FORT MEADE, Md.
In the distant future, teams of Soldiers equipped with high-powered exoskeletons disembark a series of autonomous personnel carriers outside the enemy's position. Overhead, a small fleet of drones scans the engagement area, giving each Soldier a real-time view of the battlefield through their heads-up display.
As each team moves into position, they hear a series of explosions on the other side of the enemy base. From over 2,000 meters away, the Army's high-energy precision fires systems have just disabled the enemy's anti-access and area-denial capabilities.
At the same time, teams of Soldiers use their exoskeleton suits to leap over the perimeter wall to engage the enemy and secure the compound.
This is one scenario of a future operating environment. In reality, it is nearly impossible to predict how the Army will operate and fight in a distant future, said Matt Santaspirt, an Army Futures Command intelligence representative
To guide the Army in the right direction, the U.S. Army Training and Doctrine Command's Mad Scientist team functions like a scout on the battlefield, always looking ahead and evaluating ideas to help build the force, he said.
Nested within both Army Futures and Training and Doctrine Commands, the MadSci initiative was created to address opportunities and challenges in the Army's near-, mid-, and far-term future, said Allison Winer, the team's deputy director of engagement.
The goal is to maximize the Army's limited resources and help Soldiers fight and win in a futuristic operational environment, she added.
"The Army only knows what it knows; and [the Army] always talks to itself," Santaspirt said. "We want to break out of that echo chamber."
"We are harnessing the intellect of the nation to describe the art of the possible," he added. "We know that you can't predict the future, but we're trying to say, 'Here is a range of possibilities.' [The goal] is to be less wrong than our adversary."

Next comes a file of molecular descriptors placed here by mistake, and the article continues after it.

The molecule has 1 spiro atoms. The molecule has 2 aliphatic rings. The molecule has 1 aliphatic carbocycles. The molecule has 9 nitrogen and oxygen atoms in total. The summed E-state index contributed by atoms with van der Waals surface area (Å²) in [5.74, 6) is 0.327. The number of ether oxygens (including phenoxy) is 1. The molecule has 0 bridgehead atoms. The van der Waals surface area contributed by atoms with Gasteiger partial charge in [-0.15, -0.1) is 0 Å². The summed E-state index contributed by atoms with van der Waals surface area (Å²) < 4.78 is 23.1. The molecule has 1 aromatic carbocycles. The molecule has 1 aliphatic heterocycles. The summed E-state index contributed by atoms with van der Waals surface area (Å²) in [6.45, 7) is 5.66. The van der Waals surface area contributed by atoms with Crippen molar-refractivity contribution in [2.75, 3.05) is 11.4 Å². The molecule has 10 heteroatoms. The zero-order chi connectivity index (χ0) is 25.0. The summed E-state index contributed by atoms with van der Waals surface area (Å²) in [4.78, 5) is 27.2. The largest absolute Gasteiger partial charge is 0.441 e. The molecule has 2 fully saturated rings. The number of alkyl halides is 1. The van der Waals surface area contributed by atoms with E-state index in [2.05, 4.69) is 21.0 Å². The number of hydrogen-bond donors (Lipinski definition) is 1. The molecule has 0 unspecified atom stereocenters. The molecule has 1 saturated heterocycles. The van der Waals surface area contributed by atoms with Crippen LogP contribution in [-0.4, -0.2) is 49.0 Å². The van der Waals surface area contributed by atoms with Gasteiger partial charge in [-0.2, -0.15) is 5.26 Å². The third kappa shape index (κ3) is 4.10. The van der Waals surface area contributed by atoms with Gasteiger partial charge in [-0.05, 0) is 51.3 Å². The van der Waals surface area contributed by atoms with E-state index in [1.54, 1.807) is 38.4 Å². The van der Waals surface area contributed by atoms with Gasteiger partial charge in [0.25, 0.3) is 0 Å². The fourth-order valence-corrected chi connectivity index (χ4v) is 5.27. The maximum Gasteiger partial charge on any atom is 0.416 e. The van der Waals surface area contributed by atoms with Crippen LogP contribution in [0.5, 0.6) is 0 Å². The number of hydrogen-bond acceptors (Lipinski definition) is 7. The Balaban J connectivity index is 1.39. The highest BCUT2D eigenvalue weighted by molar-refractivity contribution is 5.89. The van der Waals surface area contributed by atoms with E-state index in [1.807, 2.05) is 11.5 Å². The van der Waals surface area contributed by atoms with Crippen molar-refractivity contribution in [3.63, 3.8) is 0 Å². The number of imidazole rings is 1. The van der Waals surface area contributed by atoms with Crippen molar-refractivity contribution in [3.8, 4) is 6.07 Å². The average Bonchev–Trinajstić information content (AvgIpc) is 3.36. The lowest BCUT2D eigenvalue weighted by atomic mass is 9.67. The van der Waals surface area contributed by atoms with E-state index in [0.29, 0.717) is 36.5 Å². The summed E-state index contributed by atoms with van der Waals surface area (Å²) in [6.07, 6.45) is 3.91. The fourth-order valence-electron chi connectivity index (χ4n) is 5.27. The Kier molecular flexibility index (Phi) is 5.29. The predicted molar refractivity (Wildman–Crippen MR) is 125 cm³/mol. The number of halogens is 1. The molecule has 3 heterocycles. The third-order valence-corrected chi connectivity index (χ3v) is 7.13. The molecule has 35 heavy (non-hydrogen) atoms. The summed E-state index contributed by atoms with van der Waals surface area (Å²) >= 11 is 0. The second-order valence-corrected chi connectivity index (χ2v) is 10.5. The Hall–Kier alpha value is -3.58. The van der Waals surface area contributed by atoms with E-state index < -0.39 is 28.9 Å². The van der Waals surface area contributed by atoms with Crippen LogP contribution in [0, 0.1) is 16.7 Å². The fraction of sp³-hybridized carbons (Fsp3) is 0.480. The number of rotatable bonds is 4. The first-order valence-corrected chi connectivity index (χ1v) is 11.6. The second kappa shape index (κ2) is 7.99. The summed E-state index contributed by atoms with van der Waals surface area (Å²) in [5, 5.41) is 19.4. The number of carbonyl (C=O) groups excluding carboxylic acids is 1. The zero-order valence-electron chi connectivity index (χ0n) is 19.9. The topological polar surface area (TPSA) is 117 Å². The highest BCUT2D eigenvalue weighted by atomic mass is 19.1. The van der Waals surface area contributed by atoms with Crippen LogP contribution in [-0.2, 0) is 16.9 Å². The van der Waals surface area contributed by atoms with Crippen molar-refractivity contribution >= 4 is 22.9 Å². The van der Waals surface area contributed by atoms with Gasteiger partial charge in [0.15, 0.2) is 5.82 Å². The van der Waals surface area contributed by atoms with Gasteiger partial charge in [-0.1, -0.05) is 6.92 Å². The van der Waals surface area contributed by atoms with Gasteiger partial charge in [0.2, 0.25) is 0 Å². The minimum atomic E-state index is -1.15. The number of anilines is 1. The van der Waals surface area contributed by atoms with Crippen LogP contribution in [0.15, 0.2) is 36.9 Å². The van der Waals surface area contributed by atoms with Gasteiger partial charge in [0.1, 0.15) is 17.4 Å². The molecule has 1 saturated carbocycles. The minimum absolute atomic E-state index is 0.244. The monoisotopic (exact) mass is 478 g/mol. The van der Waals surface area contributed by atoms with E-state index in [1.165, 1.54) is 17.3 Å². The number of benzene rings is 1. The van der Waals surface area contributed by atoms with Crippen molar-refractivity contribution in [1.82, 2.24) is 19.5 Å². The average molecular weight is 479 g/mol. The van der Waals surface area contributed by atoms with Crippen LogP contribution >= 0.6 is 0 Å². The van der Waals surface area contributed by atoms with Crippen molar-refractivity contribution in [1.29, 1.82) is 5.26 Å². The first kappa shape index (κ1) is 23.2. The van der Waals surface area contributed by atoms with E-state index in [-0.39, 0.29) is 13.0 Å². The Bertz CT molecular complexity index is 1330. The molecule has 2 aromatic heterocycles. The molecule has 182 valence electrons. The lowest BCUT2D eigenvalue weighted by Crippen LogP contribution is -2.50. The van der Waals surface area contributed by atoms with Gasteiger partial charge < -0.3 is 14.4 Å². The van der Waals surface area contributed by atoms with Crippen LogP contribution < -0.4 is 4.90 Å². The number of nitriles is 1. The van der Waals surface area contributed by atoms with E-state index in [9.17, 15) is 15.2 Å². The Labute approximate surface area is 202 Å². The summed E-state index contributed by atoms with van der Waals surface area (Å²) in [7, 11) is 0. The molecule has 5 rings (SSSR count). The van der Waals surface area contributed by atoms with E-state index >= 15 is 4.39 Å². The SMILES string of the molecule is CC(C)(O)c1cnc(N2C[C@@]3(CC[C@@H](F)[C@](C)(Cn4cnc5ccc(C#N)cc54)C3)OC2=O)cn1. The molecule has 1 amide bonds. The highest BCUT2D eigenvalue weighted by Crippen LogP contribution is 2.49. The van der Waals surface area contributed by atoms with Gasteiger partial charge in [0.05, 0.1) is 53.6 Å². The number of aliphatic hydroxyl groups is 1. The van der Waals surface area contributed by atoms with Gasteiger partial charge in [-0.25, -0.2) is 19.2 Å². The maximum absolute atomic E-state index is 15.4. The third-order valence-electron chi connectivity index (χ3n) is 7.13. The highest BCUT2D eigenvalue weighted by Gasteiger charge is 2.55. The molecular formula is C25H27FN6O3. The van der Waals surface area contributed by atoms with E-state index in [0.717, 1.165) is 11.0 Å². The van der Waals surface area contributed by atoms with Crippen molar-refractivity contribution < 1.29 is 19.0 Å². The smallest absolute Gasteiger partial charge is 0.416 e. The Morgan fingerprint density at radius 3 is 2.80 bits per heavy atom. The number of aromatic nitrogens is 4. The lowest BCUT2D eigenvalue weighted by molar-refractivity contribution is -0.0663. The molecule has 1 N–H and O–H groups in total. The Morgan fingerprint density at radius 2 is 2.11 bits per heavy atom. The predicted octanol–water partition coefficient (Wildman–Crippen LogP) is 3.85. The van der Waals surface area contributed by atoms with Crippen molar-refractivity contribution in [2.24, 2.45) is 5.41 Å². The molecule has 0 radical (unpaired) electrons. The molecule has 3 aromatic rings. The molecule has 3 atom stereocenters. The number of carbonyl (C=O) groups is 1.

To accomplish this goal, the MadSci team compiles information from a wide range of sources, in support of Army senior leaders' priorities, Santaspirt said.
These sources include traditional mediums: academia, industry, think tanks, labs, reports, and white papers; to the more nontraditional platforms: crowdsourcing, social media, science fiction, and cinema, to name a few.
Beyond the collection of materials, the MadSci team often organizes themed conferences, bringing communities together to address key Army topics. For example, the team recently conducted the Mad Scientist Disruption and the Future Operational Environment Conference in Austin, Texas.
During the conference, presenters addressed robotics, artificial intelligence and autonomy, the future of space, planetary habitability, and the legal and ethical dilemmas surrounding how these disruptive technologies will impact the future of warfare, specifically in the land and space domains, according to MadSci officials.
"We had somebody come in and talk about robotics and how we can use them in an austere environment," Santaspirt said, adding there were specific examples of robotics used in Fukushima, Japan.
"The approach is to bring together experts … so we can refine those key ideas, and disrupt [the Army's] assumptions," he said.
A week after the event, the team posted some key takeaways from the conference on the Mad Scientist Blog. The MadSci blog and other social media platforms are often used as a crowdsourcing tool to help poll an audience or generate conversation about key Army topics, Winer said.
Some of the conference findings included: a need to set left and right boundaries for artificial intelligence and autonomy, increased crowding of assets in space will cause operational challenges, and fake news coupled with hyper-connectivity is changing the nature of information warfare.
Additionally, the MadSci team organizes science fiction writing competitions to help determine possible futures for crucial Army programs, Winer said. For years, science fiction has depicted worlds that are both logically possible, but functionally different than current society.
"Science fiction is used as a kind of forecasting to see what possible futures might look like," she said. "Aside from being just plain-on cool, it gives the Army a way to use storytelling, historical analysis, and outsourcing to write about the realm of the possible. And it is an effective tool for a lot of businesses and other leaders in industry to try."
Through their research and continual online engagements, the MadSci team creates a range of possibilities, then later presents their findings to Army senior leaders and key decision makers, Santaspirt said.
"It is a different way of thinking," Santaspirt said. "If [the Army] can get that out there and start meeting the right people, make certain decisions or investments, or get people thinking in a different way … you might see what we've discovered -- as it comes to light down the road."